High–Precision Secure Computation of Satellite Collision Probabilities
Brett Hemenway, Steve Lu, Rafail Ostrovsky, William Welser IV
The cost of designing building, launching and maintaining satellites make satellite operators extremely motivated to protect their on–orbit assets. Unfortunately , privacy concerns present a serious barrier to coordination between different operators. One obstacle to improving safty arises because operators view the trajectories of their satellites as private, and refuse to share this private information with other operators. without data–sharing, preventing collision between satellites becomes a challenging task. A 2104 report from the RAND Corporation proposed using cryptographic tools from the domain of secure Multiparty Computation ( MPC) to allow satellite operators to calculate collision probabilities (conjunction analyses)without sharing private information about the trajectories of their satellites.
In this work, we report on the design and implementation of a new MPC framework for high–precision arithmetic on real–valued variables in a two–party setting where unlike previous works, there is no honest majority, and where the players are not assumed to be semi–honest. We show how to apply this new solution integrates the integer–based Goldreich–Micali–Wigderson (GMW) protocol and Garbled Circuits (GC). we prove security of our protocol in the two party, semi–honest setting, assuming only the existence of one–way functions and Oblivious Transfer ( the OT–hybrid model). The protocol allows a pair of satellite operators to compute the probability that their satellites will collide withut sharing their underlying private orbital information. Techniques developed in this paper would potentially have a wide impact on general secure numerical analysis computations. We also show how to strengthen our construction with standard arithmetic message–authentication– codes (MACs) to enforce honest behavior beyond the semi–honest setting.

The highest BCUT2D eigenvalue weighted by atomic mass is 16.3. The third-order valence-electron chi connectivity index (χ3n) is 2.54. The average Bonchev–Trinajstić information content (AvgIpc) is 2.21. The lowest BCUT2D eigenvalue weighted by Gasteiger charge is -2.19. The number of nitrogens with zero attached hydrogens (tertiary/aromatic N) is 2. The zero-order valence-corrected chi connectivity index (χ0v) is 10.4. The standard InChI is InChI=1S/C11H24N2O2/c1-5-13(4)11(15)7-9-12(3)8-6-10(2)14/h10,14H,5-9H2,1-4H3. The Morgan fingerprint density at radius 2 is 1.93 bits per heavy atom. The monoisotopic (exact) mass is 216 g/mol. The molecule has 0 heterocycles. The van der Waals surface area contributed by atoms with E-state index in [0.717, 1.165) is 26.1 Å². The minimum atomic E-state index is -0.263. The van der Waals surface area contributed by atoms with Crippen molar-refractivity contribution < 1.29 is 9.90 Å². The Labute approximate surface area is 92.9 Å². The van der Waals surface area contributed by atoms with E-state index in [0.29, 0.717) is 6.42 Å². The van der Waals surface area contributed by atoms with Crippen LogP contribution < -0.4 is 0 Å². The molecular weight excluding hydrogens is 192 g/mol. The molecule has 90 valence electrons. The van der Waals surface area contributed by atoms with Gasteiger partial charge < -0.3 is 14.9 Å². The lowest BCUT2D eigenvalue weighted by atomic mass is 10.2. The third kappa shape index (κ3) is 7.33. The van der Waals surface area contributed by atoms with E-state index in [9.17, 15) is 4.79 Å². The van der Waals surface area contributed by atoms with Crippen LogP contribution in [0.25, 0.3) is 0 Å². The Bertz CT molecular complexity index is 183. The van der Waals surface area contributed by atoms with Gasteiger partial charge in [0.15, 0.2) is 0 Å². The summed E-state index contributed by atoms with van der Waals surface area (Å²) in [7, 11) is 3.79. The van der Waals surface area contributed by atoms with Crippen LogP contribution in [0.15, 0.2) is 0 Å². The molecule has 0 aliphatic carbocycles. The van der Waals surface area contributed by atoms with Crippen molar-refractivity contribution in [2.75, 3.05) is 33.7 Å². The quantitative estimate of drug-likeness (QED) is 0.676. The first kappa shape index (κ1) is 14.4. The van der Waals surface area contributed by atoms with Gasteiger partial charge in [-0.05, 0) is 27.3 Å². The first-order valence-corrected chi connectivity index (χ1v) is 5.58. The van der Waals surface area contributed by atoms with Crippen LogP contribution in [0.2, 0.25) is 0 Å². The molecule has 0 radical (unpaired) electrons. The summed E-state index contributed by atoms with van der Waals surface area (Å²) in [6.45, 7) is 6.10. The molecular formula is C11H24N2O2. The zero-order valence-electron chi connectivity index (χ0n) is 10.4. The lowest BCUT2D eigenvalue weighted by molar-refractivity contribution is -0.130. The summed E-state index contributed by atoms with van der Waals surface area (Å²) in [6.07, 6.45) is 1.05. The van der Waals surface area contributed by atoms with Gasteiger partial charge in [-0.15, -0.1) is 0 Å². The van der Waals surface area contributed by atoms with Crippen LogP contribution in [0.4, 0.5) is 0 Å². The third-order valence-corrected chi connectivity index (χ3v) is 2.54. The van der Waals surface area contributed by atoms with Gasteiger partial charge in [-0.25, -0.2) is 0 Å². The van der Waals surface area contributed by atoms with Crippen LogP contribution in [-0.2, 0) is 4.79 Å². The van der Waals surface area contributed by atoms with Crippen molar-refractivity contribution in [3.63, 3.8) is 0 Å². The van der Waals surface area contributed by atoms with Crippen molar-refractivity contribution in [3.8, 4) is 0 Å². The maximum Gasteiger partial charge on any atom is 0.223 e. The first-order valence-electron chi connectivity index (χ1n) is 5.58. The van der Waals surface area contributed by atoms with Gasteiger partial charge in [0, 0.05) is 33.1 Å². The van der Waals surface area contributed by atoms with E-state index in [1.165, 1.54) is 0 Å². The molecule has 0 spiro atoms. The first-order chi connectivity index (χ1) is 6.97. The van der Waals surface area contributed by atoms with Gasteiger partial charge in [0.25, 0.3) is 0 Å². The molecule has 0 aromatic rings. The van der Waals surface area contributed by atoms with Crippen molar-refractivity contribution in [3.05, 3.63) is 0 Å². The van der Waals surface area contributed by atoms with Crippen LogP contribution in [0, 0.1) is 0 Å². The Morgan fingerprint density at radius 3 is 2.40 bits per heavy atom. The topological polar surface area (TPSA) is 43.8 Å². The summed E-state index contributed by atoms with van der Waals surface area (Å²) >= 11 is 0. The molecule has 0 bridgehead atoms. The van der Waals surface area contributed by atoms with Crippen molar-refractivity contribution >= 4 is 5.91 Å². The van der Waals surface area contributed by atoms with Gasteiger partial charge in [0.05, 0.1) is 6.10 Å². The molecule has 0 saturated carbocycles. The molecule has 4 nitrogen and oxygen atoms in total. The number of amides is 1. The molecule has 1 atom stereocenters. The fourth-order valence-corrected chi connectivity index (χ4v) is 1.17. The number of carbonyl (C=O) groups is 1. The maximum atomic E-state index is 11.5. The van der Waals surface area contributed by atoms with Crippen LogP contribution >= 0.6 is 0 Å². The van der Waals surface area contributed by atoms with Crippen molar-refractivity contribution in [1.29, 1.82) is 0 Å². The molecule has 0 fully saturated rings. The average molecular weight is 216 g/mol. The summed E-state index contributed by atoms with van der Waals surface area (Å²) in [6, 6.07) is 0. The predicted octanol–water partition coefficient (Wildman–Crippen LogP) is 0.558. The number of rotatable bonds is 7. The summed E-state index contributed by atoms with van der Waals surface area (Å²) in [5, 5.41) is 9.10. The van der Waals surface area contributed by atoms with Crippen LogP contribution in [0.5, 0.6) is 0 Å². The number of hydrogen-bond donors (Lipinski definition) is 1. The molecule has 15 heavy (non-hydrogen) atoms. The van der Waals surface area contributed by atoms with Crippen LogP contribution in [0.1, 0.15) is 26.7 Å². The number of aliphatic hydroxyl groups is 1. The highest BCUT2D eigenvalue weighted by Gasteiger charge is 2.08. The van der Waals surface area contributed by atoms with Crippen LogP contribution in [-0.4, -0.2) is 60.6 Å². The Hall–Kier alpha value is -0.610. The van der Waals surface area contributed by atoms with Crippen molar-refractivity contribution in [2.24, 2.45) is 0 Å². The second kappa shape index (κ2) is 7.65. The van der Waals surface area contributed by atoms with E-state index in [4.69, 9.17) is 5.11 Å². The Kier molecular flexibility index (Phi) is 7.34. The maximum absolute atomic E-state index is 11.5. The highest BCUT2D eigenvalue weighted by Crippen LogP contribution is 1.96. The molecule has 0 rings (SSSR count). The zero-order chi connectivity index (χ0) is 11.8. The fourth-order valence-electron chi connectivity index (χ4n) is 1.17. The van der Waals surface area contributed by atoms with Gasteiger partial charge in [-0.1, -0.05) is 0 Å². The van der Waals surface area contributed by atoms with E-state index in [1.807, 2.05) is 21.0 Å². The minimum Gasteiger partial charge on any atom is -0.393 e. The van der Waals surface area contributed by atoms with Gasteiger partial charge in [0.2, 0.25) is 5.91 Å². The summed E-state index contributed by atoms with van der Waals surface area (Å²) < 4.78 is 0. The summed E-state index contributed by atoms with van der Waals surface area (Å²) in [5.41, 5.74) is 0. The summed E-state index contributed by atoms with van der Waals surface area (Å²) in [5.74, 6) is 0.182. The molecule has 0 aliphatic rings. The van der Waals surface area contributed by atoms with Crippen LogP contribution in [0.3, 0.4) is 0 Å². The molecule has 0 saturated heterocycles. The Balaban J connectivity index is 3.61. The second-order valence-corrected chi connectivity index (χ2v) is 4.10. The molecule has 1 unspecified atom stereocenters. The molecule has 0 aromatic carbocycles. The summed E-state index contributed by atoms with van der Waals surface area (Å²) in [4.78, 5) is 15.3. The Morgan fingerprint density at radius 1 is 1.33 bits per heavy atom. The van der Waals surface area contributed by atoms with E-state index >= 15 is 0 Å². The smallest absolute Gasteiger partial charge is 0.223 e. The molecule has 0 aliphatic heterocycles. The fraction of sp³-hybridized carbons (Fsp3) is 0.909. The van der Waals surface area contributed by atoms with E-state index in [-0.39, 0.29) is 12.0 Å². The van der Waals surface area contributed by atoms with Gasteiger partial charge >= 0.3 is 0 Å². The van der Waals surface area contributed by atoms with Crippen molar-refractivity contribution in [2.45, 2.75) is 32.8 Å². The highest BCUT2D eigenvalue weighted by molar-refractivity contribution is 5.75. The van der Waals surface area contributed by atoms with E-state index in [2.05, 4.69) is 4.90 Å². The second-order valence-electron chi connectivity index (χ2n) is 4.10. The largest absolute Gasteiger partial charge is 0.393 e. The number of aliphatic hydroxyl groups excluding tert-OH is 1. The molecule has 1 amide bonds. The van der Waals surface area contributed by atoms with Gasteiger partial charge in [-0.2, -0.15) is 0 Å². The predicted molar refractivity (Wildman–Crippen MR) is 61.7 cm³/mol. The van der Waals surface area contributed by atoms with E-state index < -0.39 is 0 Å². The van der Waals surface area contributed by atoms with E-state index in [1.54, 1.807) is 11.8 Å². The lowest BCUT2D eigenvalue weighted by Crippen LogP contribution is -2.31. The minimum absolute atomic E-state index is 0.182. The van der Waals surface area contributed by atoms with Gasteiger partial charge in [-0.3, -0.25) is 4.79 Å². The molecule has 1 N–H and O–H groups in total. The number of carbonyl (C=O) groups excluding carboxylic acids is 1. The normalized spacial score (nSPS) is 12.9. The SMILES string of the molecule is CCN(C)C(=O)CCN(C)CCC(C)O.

Computing a conjunction analysis requires numerically estimating a complex triple integral to a high degree of precision. The complexity of the calculation, and the possibility of numeric instability presents many challenges for MPC protocols which typically model calculations as simple (integer) arithmetic or buary circuits. Our secure numerical integration routines are extremely stable and efficient, and our secure conjunction analysis protocol takes only a few minutes to run on a commodity laptop.
comment: SCN2106 PP: 169–187
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